Posts

Customer Effort Score 2 – Is it easy?

Loyalty impact of support callsEffort is the bane of your customer experience. Or, as I like to say, “Thinking is bad.” But is customer effort the right measurement to use?

First, an overview. The CEB created the Customer Effort Score (CES) as a transactional measurement. You can see my early post here. Its original phrasing was “How much effort did you personally have to put forth to handle your request?” and a lot of blogs still point to this confusing phrase. Luckily, the CEB reworded it to “The company made it easy for me to handle my issue” in the CES 2.0.

Unfortunately, they haven’t taken the next step to call it the Customer Easy Score, which is much more fun to say. Read more

customer service letter

The future of surveys? Maybe no surveys at all

scan0002Ending the tale of being rear-ended, I found another great lesson. Geico took care of my car, having ABRA Auto Body put on a brand-new bumper. As I checked out, ABRA gave me a document to “help” me fill out my survey. Yes, they told me exactly how I should fill out my questions!

Perhaps this shouldn’t surprise me. We’ve all heard of car salespeople, retail employees and restaurant staff who game the system. But to actually create a document telling me how to fill out the scores was a new one!

Now combine gaming with survey fatigue. So many of us are becoming customer-obsessed, that we each send out more and more surveys. Each individual survey isn’t bad, but I can no longer go through a day without at least one survey request. Our local paper had a great column talking about the survey experience here.

Maybe it’s time to start thinking about the post-survey world.  What would you do if you could never use a 10-point scale again? Read more

What do you do when your CEO doesn’t believe in CX?

CEOLast year I interviewed a customer experience leader for my blog. During the interview this person had a basic assumption that the CEO was completely bought into the CX program. So I finally stopped and asked, “What do you do when your CEO isn’t on board? How do you get him or her to believe in the business case?” This question caught my interviewee by surprise, as they obviously hadn’t spent any time thinking about this question. After a few seconds, the response was, “Well, then you quit, and go somewhere else where the CEO is on board.”

Of course, this isn’t an option for all CX aspiring and current leaders. We’re dealing with senior leadership at various levels of support and engagement. So I asked some of my CX practitioner friends what they would do. Most were unwilling to go on record, but two did respond with materials I could share. Read more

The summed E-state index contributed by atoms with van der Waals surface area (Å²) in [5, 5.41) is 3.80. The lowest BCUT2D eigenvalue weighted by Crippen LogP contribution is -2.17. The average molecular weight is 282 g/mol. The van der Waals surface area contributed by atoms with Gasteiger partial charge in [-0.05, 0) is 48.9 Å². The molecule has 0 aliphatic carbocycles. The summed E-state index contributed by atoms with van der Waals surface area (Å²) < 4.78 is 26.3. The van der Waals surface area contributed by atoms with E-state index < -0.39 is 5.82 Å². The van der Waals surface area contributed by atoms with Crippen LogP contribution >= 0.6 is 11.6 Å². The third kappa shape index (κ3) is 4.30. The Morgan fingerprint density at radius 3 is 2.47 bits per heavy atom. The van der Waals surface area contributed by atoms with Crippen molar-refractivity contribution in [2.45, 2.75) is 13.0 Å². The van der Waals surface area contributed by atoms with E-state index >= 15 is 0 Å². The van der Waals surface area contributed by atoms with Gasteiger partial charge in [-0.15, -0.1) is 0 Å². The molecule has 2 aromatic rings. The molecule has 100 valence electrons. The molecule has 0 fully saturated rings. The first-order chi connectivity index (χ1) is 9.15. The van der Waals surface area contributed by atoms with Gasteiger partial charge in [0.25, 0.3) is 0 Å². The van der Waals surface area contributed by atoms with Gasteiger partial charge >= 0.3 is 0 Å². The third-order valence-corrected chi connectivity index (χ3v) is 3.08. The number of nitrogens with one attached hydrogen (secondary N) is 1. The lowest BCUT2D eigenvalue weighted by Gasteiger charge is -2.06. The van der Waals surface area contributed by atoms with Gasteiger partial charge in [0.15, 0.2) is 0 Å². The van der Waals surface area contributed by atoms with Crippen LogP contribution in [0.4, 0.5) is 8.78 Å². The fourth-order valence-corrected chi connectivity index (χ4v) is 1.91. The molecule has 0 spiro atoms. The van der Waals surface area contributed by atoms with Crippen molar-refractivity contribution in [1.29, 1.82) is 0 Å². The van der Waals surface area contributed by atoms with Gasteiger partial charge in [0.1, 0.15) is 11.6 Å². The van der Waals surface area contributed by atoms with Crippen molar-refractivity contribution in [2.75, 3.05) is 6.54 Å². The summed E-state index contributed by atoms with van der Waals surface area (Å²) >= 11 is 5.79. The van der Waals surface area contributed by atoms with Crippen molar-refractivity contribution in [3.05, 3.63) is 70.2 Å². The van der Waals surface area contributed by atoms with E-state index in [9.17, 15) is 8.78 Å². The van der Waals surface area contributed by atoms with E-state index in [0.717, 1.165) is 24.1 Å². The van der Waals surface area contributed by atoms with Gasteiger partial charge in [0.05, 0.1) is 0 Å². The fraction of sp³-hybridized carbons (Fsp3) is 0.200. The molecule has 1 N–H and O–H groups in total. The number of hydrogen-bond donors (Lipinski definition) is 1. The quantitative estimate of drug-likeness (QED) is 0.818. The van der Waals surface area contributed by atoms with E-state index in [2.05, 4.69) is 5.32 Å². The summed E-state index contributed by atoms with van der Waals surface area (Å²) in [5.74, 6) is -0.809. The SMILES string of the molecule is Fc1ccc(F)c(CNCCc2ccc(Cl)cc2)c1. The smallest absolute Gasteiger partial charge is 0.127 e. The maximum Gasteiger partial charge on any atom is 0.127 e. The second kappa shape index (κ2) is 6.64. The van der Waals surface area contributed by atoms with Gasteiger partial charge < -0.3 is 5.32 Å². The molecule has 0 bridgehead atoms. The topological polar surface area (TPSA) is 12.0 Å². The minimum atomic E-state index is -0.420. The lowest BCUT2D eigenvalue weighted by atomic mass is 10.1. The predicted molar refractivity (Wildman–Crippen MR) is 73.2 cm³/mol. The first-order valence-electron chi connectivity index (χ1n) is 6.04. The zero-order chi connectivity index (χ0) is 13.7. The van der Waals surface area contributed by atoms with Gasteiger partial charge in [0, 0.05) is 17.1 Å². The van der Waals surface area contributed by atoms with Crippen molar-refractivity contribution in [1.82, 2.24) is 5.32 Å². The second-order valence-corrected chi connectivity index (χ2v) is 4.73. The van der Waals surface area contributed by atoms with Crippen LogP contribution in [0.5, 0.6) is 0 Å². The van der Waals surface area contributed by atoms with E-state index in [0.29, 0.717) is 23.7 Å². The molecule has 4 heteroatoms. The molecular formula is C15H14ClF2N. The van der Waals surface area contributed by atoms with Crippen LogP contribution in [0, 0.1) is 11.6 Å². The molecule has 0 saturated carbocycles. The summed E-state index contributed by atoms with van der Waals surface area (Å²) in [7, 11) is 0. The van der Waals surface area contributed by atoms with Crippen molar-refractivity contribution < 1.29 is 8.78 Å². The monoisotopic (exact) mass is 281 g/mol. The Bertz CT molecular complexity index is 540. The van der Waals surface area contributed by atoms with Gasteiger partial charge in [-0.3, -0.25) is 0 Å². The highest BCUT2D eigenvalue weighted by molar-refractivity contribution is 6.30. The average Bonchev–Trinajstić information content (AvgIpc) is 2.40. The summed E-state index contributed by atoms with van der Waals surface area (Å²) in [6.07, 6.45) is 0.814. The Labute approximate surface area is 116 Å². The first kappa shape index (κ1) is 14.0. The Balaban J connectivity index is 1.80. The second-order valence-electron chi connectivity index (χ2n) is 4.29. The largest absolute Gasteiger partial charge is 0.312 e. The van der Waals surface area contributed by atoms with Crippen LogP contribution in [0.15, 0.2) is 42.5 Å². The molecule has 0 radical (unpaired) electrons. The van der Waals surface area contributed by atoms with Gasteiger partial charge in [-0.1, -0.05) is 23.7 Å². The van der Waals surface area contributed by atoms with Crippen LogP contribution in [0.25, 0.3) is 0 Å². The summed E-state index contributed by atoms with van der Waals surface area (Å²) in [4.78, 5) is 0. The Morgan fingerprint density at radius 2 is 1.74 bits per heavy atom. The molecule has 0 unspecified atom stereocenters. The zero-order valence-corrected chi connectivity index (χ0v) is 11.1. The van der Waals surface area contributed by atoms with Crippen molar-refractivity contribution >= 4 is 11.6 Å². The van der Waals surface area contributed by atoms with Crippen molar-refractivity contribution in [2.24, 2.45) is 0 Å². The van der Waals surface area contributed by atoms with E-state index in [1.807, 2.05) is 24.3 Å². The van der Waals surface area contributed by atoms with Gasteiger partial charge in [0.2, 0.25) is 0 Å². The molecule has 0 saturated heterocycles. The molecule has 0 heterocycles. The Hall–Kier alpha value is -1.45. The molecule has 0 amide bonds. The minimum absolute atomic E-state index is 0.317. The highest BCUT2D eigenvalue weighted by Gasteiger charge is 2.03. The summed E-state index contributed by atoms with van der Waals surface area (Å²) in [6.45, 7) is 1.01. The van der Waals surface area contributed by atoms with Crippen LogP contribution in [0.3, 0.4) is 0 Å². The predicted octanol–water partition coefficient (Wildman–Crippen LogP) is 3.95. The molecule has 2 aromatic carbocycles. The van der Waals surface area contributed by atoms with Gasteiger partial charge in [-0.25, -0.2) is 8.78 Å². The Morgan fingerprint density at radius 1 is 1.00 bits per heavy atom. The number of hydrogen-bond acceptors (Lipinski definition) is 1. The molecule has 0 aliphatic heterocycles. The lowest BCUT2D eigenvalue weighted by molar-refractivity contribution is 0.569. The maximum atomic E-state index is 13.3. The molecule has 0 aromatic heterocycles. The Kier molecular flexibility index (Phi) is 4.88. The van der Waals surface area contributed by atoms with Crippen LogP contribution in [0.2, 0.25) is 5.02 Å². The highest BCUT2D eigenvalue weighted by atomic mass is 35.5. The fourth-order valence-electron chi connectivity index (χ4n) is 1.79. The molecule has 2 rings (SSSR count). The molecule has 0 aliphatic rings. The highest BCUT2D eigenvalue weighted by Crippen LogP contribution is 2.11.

Create Better Customer Outcomes through Journey Mapping Workshops

This post was originally shared through the ICMI (International Customer Management Institute) newsletter. You can view the original version here.

—————-

Call center managers have seen it before. Customers form an expectation from your sales channel or marketing literature, receive a different experience through operations, and then call your contact center where they may receive a third perspective.

It’s the setup for a rough call, and an even rougher customer experience. But it doesn’t have to be that way.

Great companies have found a way to create a consistent end-to-end experience. They align their silos, creating a consistent experience from start to finish. How do they do it?

Enter customer journey mapping.

Customer journey mapping is a series of techniques that map out your customer experience from start to finish. It follows your customer across silos as they go from initial awareness through the sales process into ongoing engagement.

A popular way to conduct journey mapping is through a workshop. Read more

Add Measurements to Your Customer Experience Metrics

I led the “Developing Customer-Focused Metrics to Drive Your Customer Experience (B2B)” Unwound Sharing Session at last week’s CXPA Insights Exchange. This was a session where participants shared what’s working for them.

As we shared our best practices, one member pointed out how we were all focusing on metrics – questionnaire-based responses from customers. And sure enough, most of the debate revolved around whether to use Net Promoter Score, the Loyalty Index, satisfaction, or another survey-based metric.  This makes sense – we often have a budget for this type of work, and this is one of the few areas where the customer experience team may actually have some control.  So it’s what we typically use to gauge how our customer experience is doing.

And what’s wrong with that?  Nothing by itself. Except that these measurements can feel disconnected for your teams that are trying to deliver a great customer experience. Telling teams to improve their Net Promoter Score is equivalent of telling managers to make their employees happier.  Both are good goals, but neither gives any direction about how to do it. Read more

The Metrics that Matter – Does Measuring Customer Satisfaction Pay?